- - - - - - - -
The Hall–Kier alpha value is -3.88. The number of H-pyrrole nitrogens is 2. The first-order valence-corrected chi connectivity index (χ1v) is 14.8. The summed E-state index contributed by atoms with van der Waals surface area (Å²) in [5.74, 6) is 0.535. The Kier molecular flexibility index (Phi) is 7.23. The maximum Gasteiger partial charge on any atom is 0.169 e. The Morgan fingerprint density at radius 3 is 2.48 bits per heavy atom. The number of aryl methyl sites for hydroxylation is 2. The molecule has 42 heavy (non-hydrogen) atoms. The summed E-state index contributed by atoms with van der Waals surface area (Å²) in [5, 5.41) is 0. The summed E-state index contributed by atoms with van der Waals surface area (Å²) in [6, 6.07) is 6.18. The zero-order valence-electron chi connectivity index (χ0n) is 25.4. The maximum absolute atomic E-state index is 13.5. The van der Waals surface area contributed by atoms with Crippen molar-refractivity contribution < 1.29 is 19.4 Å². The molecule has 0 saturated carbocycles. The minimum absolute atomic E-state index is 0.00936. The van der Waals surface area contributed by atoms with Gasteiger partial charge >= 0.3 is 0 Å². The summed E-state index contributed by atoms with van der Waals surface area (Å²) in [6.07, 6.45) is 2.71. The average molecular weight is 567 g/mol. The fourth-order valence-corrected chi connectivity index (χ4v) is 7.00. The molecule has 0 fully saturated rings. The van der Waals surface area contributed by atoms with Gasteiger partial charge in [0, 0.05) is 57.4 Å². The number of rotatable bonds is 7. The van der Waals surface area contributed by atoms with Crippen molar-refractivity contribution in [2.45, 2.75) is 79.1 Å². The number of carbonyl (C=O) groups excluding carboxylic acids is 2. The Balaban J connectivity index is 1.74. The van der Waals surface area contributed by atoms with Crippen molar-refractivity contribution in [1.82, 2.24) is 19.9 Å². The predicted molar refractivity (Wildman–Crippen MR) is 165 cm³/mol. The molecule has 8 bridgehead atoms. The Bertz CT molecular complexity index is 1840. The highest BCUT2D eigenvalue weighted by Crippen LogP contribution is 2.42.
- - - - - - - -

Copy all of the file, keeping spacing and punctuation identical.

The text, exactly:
The Hall–Kier alpha value is -3.88. The number of H-pyrrole nitrogens is 2. The first-order valence-corrected chi connectivity index (χ1v) is 14.8. The summed E-state index contributed by atoms with van der Waals surface area (Å²) in [5.74, 6) is 0.535. The Kier molecular flexibility index (Phi) is 7.23. The maximum Gasteiger partial charge on any atom is 0.169 e. The Morgan fingerprint density at radius 3 is 2.48 bits per heavy atom. The number of aryl methyl sites for hydroxylation is 2. The molecule has 42 heavy (non-hydrogen) atoms. The summed E-state index contributed by atoms with van der Waals surface area (Å²) in [5, 5.41) is 0. The summed E-state index contributed by atoms with van der Waals surface area (Å²) in [6, 6.07) is 6.18. The zero-order valence-electron chi connectivity index (χ0n) is 25.4. The maximum absolute atomic E-state index is 13.5. The van der Waals surface area contributed by atoms with Crippen molar-refractivity contribution < 1.29 is 19.4 Å². The molecule has 0 saturated carbocycles. The minimum absolute atomic E-state index is 0.00936. The van der Waals surface area contributed by atoms with Gasteiger partial charge >= 0.3 is 0 Å². The summed E-state index contributed by atoms with van der Waals surface area (Å²) in [6.07, 6.45) is 2.71. The average molecular weight is 567 g/mol. The fourth-order valence-corrected chi connectivity index (χ4v) is 7.00. The molecule has 0 fully saturated rings. The van der Waals surface area contributed by atoms with Gasteiger partial charge in [0, 0.05) is 57.4 Å². The number of rotatable bonds is 7. The van der Waals surface area contributed by atoms with Crippen molar-refractivity contribution in [2.45, 2.75) is 79.1 Å². The number of carbonyl (C=O) groups excluding carboxylic acids is 2. The Balaban J connectivity index is 1.74. The van der Waals surface area contributed by atoms with Crippen molar-refractivity contribution in [1.82, 2.24) is 19.9 Å². The predicted molar refractivity (Wildman–Crippen MR) is 165 cm³/mol. The molecule has 8 bridgehead atoms. The Bertz CT molecular complexity index is 1840. The highest BCUT2D eigenvalue weighted by Crippen LogP contribution is 2.42.